If you are in treatment for depression, the good news is that antidepressants are not the drugs that an employer is looking for in an employment drug screen. The lab would have to do specific additional tests to look for antidepressants. The types of substances tested for on a typical employment drug screens include:  

  • Amphetamines, including methamphetamine
  • Barbiturates
  • Benzodiazepines (tranquilizers)
  • Cannabinoids, including marijuana
  • Cocaine
  • Darvon (propoxyphene)
  • Opiates, including heroin, oxycodone, and hydrocodone
  • Phencyclidine (PCP)

Impact of Antidepressants

False positive test results can sometimes occur if a prescription drug or its metabolite has a similar chemical structure to the target drug being tested for.  

Some antidepressants can inadvertently trigger a false positive for a controlled substance. To avoid this, advise the tester about any drugs you may be taking so that confirmatory tests can be performed to weed out any false positive.

Certain antidepressant drugs are more prone to false-positive readings. For example, Wellbutrin (bupropion), Prozac (fluoxetine), and Desyrel (trazodone) can all potentially show up as amphetamines in a drug screen.

Similarly, Zoloft (sertraline) may show up as a benzodiazepine. Less commonly, antidepressants have been known to trigger false positives for LSD.

Preventing False Positives

If you are concerned that your antidepressant might show up as a false positive, your best course of action is to be proactive. In addition to informing the technician about your antidepressant use, bring along the prescription bottle and ensure that the drug is notated on your record. It is better to declare this before the test rather than after.

Due to the risk of false positives, all drug screen results should be considered presumptive until confirmed by a second testing technique, such as liquid or gas mass spectrometry.

If your drug screen is positive and a second confirmation test has not been done, demand that it be performed immediately, ideally with the same sample. Moreover, get a copy of both results to confirm that a different technique was used.

Protecting Your Privacy

Even if you are able to sort out any false positives from your drug screen, you may be concerned about the disclosure of your antidepressant drug use.

In most cases, any information you share with the tester won’t be included on the result. The employees at the lab and your present or future supervisor will likely have no direct contact with each other. All your employer will receive is a list of positive and negative results to the requested drug screens.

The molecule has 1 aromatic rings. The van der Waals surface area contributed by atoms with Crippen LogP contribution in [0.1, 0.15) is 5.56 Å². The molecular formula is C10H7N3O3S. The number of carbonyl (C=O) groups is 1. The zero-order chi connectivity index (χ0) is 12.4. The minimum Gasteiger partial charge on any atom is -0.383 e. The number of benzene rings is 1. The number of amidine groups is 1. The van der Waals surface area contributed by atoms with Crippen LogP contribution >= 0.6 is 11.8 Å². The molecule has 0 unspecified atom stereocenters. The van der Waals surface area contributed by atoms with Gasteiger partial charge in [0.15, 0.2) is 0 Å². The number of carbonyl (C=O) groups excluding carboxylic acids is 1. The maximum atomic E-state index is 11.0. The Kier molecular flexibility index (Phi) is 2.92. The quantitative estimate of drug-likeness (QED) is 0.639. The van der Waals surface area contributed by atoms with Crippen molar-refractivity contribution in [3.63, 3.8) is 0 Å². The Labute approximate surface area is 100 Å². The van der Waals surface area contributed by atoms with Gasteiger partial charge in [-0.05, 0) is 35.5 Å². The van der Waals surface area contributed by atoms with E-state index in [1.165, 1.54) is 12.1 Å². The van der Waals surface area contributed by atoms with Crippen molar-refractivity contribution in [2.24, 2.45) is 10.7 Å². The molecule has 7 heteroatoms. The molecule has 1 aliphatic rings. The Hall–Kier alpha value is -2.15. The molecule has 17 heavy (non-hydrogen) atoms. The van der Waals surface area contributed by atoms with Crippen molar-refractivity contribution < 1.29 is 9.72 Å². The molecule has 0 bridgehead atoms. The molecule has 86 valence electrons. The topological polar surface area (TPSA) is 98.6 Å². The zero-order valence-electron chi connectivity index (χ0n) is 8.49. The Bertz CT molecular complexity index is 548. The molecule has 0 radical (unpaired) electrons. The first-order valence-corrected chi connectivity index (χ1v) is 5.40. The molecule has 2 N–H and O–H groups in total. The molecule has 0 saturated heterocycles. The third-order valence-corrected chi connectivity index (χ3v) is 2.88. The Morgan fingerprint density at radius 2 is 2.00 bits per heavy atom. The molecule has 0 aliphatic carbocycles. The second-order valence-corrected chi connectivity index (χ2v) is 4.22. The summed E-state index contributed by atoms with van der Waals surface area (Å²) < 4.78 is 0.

Workplace harassment and discrimination for depression and other mental health conditions are prohibited under the Americans With Disabilities Act,   but you may have valid concerns about your rights being upheld.

If you’re concerned about confidentiality, ask the tester for a copy of the company’s protected health information (PHI), outlining their legal duties and privacy practices as directed by the Health Insurance Portability and Accountability Act (HIPAA).

Although awareness about mental health conditions such as depression has grown over the years, it is still common for people with depression to worry about the stigma associated with a depression diagnosis.

It is fully understandable that you would want your depression diagnosis to be kept private, especially from a current or prospective employer. You may fear you could be discriminated against or singled out for the condition in the workplace, even with the legal protections in place.

Preparing for the Test

First and most importantly, do not stop taking your medications or reducing the dosage unless you are doing so under the guidance of your physician. This is true even if you are concerned about false positives.

Even short-term interruptions can have serious consequences for the treatment of your condition, not least of which is antidepressant discontinuation syndrome (ADS).   Discuss any concerns you have with your mental health provider so you can take the drug screen safely and without stress.

It is also important to remember that antidepressants aren’t the only drugs that can trigger a false positive drug screen. Others include:

  • Advil (ibuprofen)
  • Aleve (naproxen)
  • Benadryl (diphenhydramine)
  • Cardizem (diltiazem)
  • Dextromethorphan (found in Robitussin)
  • Glucophage (metformin)
  • Ritalin (methylphenidate)
  • Sudafed (pseudoephedrine)
  • Trandate (labetalol)
  • Ultram (tramadol)

A Word From Verywell

Facing a drug screen can make anyone anxious, especially when it is required for a job. You are not alone if you feel this way.

However, try not to stress unduly about taking a drug screen. Remember that false positives do happen and that most drug screening companies understand this. Simply divulge your prescriptions so that false positives can be avoided and your rights can be preserved.

Antidepressants aren't included on a usual drug screen test. You can take further steps to reduce the risk of a false positive for your prescription.